FIGS. 4-5 illustrate an alternate embodiment of the rotational locking assembly for the surgical instrument. Referring to FIG. 4, there is shown the handle portion 212 of the surgical apparatus 200. Rotation of the endoscopic portion 18 is effectuated by rotation of the rotatable collar 222 substantially as described above with regard to the surgical apparatus 10. At least one slide 230 is provided within the handle portion 214 distal the rotatable collar 222. Alternatively, a channel may be molded into the handle portion 214 itself. The slide is adapted to permit reciprocal longitudinal movement of a sliding member 232 having a flange 234 with a T-shaped cross-section to fit within the slide 230. The sliding member is further provided with a frictional tab 236 on a proximal portion thereof adapted for frictional engagement with the distal face of the rotatable collar 222. As best seen in FIG. 5, the sliding member 232 within the slide 230 is displaced longitudinally by the surgeon, whereupon the frictional tab 236 is driven into frictional engagement with the distal face of the rotatable collar 222, thereby positively locking the rotatable collar 222 against rotational movement with respect to the handle. The sliding member 232 may be provided with teeth to positively engage notches or gearing provided on the distal face of the rotatable collar 222 to improve locking engagement.
Referring now to FIGS. 6-9, there is illustrated another alternative embodiment of the surgical instrument designated generally by reference numeral 300. FIG. 6 illustrates the handle portion 312 of the alternative embodiment of the surgical apparatus 300. Rotation of an inner tubular section 321 is effectuated by a rotatable collar 322. A rotating lever 328 is provided with a lever handle 329 for locking rotational movement of the inner tubular section 321 with respect to the handle 312.
Referring now to FIG. 7, there is illustrated the components of the locking mechanism 325 of the alternative embodiment. The rotatable collar 322 is provided with a longitudinal bore to receive the proximal end of the tubular section 321. A slot 323 on the proximal portion of the inner tubular section 321 is adapted to fit within a tab 327 in the rotatable collar 322. As in the previous embodiments described above, the proximal portion of the inner tubular section 321 and the rotatable collar 322 are dimensioned for coaxial rotation within a longitudinal bore 340 in the handle portion 312. The locking mechanism 325 coaxially mounted distal of the rotatable collar 322, includes a cylindrical bushing 326, the rotating cam 328, a fixed cam 330 and a cylindrical spring 332. The bushing 326 is provided with a series of ratcheting structure 350 on the proximal surface adapted to engage an ratcheting structure 352 provided on a distal surface of the rotatable collar 322. The cylindrical spring 332 is coaxially mounted distal of the bushing 326 and is longitudinally retained at its distal end by an annular flange 334 on the proximal portion of tubular section 320. The spring 332 normally biases the ratcheting structure 350 into approximation but not engagement with the ratcheting structure 352 of the rotatable collar 322. A pair of bosses 354 on the bushing 326 are adapted to slide within a longitudinal groove provided within the longitudinal bore 340 to inhibit rotational movement of the bushing 326 within the bore 340.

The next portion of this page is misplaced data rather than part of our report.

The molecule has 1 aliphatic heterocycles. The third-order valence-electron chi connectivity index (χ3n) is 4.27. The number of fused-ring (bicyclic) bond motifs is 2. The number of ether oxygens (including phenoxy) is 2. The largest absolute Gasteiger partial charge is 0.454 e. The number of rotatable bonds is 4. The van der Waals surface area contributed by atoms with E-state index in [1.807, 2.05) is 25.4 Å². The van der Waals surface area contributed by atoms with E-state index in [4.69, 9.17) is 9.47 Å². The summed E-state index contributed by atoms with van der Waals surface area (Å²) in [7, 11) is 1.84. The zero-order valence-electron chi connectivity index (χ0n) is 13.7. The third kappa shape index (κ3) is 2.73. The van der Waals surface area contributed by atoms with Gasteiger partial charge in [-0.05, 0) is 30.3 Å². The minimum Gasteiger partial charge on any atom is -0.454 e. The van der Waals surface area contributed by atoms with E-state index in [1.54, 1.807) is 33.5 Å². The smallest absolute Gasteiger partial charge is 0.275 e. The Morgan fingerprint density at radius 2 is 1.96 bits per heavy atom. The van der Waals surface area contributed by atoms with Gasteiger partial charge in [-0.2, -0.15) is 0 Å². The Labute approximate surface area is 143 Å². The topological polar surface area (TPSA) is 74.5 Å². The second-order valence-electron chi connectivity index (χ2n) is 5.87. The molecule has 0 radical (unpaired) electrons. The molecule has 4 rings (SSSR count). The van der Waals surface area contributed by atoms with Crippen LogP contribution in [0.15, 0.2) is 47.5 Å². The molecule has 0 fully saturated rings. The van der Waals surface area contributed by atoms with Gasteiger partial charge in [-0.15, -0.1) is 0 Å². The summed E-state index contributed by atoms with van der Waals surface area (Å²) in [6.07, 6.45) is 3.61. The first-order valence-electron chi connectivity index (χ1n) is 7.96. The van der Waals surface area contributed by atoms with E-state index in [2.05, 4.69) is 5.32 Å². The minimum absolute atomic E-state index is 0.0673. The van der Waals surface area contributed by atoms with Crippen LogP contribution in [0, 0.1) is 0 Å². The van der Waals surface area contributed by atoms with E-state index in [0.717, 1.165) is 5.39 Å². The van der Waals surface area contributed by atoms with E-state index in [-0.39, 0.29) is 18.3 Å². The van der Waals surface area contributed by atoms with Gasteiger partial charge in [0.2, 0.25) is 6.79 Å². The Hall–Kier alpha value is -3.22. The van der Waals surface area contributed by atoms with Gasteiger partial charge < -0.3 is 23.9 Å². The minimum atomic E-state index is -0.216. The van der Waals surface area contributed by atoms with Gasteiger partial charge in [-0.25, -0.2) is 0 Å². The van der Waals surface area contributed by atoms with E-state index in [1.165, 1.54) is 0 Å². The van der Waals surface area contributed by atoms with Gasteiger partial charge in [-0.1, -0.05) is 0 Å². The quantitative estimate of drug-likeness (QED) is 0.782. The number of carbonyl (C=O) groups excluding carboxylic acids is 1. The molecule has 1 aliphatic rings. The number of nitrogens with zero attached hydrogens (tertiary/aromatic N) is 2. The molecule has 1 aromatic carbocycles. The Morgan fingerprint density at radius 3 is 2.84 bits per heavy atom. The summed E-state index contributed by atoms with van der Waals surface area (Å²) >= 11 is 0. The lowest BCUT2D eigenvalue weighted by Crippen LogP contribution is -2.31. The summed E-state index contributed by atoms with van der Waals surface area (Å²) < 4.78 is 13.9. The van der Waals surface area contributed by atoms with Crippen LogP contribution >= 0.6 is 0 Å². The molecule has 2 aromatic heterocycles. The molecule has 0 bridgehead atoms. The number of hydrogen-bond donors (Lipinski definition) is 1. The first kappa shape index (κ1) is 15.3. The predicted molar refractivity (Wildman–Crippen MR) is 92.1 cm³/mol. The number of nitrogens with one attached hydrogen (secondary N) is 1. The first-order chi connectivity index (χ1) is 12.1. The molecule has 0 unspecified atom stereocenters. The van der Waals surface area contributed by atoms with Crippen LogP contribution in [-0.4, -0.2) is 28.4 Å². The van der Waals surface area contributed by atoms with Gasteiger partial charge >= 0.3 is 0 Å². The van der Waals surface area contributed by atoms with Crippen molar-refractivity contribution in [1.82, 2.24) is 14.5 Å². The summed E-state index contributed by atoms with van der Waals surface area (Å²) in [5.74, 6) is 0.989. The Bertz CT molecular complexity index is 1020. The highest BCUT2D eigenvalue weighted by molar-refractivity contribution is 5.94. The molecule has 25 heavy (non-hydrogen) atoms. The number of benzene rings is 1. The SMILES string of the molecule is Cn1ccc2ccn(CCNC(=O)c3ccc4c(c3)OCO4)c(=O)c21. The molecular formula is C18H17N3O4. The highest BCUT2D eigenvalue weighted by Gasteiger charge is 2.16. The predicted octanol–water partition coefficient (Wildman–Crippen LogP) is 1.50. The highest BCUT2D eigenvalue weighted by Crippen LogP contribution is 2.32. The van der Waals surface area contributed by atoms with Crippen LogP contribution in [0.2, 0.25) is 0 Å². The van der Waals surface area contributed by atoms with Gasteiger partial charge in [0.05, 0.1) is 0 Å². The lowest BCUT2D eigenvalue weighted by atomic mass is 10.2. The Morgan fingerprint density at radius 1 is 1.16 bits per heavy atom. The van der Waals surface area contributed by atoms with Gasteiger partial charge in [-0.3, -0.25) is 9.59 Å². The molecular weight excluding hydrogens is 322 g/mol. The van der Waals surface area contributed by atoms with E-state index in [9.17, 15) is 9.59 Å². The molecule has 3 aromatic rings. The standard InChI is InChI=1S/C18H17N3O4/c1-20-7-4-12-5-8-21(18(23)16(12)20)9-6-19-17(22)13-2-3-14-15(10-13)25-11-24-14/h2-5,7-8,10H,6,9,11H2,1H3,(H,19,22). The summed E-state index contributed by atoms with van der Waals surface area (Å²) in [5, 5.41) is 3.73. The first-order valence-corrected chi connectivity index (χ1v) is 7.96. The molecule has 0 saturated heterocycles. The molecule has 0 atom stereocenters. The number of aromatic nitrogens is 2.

With continued reference to FIG. 7, the rotating cam 328 and the fixed cam 330 are coaxially mounted distal of the bushing 326 and are sized to surround the cylindrical spring 332. The rotating cam 328 is provided with a pair of notches 356 on a distal surface designed to cooperate with a pair of camming surfaces 358 on a proximal surface of the fixed cam 330. The fixed cam 330 is further provided with bosses 360 adapted to fit within longitudinal grooves in the longitudinal bore 340 to inhibit rotational movement thereof.
Referring now to FIGS. 8-9, there is shown in sequence, the procedure for locking the rotatable collar 332 with respect to the handle portion 312. FIG. 8 illustrates the locking mechanism 325 in an unlocked position. When the lever handle 329 of the rotating cam 328 is in a first position, the notch 356 in the rotating cam 328 is in cooperation with the camming surface 358 of the fixed cam 330. The bushing 326 remains normally biased out of engagement with the rotating collar 322 to permit unrestricted rotation thereof.
FIG. 9 illustrates the locking mechanism 325 in a locked position. Angular displacement of the lever handle 329 to a second position disengages the rotating cam 328 from engagement with the camming surface 358 of the fixed cam 330, thereby displacing the rotating lever 326 proximally. Consequently the teeth 350 on the bushing 326 are driven by the rotating lever 328 into engagement with the ratcheting structure 352 of the rotating collar 322, thereby inhibiting rotation thereof.
It will be understood that various modifications may be made to the embodiments disclosed herein. For example the locking mechanism described above may be utilized in conjunction with instruments used in conventional, open surgery. Therefore, the above description should not be construed as limiting, but merely as exemplifications of preferred embodiments. Those skilled in the art will envision other modifications within the scope and spirit of the claims appended hereto.
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|WO2006071120A1 *||Dec 23, 2005||Jul 6, 2006||Reza Hezari||An instrument, particularly for use in laparoscopic surgery|
|WO2008073362A2 *||Dec 10, 2007||Jun 19, 2008||Bovie Medical||Forceps for performing endoscopic surgery|
|U.S. Classification||606/170, 606/174, 600/564, 606/205|
|Cooperative Classification||A61B17/29, A61B2017/2946, A61B2017/2927, A61B2017/2929|
|May 16, 2002||FPAY||Fee payment|
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|May 17, 2010||FPAY||Fee payment|